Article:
The 3 main categories of Qigong are medical, martial and spiritual. As the name suggests medical Qigong focuses on health and healing. Martial Qigong incorporates fighting arts such as Tai Chi and Kung Fu – the emphasis here is on physical skill.  Finally, spiritual Qigong covers meditation, internal awareness and mental focus. Over the centuries all three have become closely entwined – sharing elements and principles with each other.


Qi ( pronounced Chee) is a difficult word to translate because we don’t really have a similar concept in the west. Think of ‘Qi’ as the energy that keeps us alive and gives us health and vitality.  We are all born with Qi, but we can also cultivate it and make it stronger. If our Qi fades, then we become sick. If we lose our Qi then we die. Strong, healthy Qi is what gives us quality of life.

‘Qi’ sometimes comes with spiritual overtones in the West, but its meaning within Traditional Chinese Medicine can be more down to earth. It is made up of the air we breathe, the food we eat, qualities we inherit from our parents and can be influenced by a host of other factors including our environment. 

Qi is thought to flow along pathways in the body called ‘Meridians’. Meridians form a network within our body that connect with the major organs; within them are pressure points – exactly the same ones that are used in acupuncture.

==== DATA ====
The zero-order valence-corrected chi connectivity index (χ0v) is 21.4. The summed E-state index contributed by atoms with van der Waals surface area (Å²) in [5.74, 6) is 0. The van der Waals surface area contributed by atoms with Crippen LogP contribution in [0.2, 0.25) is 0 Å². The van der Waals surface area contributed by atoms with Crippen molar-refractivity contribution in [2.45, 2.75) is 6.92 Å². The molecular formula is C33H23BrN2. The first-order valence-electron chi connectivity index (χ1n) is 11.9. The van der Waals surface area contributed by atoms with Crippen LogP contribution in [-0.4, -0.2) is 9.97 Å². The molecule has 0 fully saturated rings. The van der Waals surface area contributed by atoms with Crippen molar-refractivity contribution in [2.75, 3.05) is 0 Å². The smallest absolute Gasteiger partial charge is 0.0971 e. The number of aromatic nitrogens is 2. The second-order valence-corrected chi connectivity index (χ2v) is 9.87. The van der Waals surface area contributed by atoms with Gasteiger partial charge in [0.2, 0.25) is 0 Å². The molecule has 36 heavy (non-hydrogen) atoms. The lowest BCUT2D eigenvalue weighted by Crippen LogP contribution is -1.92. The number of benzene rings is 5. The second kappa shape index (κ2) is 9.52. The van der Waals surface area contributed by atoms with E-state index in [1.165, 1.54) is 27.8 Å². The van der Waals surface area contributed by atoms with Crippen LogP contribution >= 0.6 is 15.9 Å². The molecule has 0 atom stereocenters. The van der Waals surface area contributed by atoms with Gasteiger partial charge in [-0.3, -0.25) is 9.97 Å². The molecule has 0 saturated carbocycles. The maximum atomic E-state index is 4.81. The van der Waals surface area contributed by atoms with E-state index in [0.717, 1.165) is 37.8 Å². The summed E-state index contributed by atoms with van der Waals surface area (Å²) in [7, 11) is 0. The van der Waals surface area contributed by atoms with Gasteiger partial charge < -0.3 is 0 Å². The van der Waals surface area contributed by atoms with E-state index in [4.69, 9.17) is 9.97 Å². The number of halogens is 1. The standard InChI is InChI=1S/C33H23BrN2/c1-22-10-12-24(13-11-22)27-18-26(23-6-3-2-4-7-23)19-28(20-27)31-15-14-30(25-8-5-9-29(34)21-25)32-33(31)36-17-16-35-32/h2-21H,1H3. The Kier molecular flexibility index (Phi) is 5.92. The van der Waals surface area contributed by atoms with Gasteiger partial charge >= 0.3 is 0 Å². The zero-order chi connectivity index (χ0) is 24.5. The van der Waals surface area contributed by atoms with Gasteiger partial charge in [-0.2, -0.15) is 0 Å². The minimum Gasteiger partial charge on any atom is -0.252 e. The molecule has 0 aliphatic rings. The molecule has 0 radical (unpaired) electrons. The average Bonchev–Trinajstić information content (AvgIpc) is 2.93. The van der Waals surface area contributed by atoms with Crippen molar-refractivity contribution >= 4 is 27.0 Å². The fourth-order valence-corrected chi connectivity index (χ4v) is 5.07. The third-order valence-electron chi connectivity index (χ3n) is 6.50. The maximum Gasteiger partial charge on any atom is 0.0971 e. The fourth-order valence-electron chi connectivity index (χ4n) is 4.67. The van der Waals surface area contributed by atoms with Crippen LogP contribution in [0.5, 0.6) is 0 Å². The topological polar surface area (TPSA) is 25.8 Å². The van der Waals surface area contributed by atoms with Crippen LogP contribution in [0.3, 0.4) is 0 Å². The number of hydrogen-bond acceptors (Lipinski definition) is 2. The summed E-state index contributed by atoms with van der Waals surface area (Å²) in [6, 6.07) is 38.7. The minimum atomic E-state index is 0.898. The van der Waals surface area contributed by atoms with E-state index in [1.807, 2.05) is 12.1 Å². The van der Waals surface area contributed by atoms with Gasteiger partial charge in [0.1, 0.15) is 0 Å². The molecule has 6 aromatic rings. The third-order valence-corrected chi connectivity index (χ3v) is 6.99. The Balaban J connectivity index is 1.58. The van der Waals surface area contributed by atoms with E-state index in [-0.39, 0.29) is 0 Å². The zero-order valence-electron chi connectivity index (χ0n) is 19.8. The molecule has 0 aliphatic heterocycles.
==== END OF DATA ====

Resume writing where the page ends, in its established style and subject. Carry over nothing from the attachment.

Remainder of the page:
If one of the meridians becomes blocked or damaged then illness or injury is said to occur in a corresponding area of the body. Qi can also become ‘stagnant’ if prevented from flowing freely and cause health issues.  There is a range of techniques to deal with such damage or blockages – for example acupuncture uses needles, but it is also possible to use exercise.  Movement / stretches can be used to open the required meridians and thus target specified areas of the body. The overall aim is to cultivate strong ‘Qi’ and enable it to move freely through the body.


‘Shibashi’ in Mandarin translates simply as ’18 movements’.

There are currently eight Shibashi sets and these were developed from 1979 onwards by Professor Lin Houseng, a prominent expert in qigong. The various sets incorporate the principles of qigong with the core elements of tai chi in sequences of gentle, flowing movement. They effectively form a bridge between the two and can provide a useful introduction to the more complicated forms of tai chi. The first Shibashi set is widely practised and has become one of the most popular qigong sequences in the world. 

The exercises co-ordinate breathing with soft, fluid movement: this helps help to release tension and promote calm and relaxation.  The movements gently stretch, mobilise and strengthen the body, helping us to energise ourselves and achieve balance.

Our classes often include the first two shibashi sets. These are easy to learn and accessible to just about anyone, regardless of age or fitness level. They can also be adapted to be performed seated

Shibashi 1 is deeply relaxing – its movements focused mainly on the upper body. Shibashi 2 is a little more energetic, with a mix of exercises for the upper and lower body.

The sets are enjoyable to do alone, but performing them within a group, brings a real energy to the experience.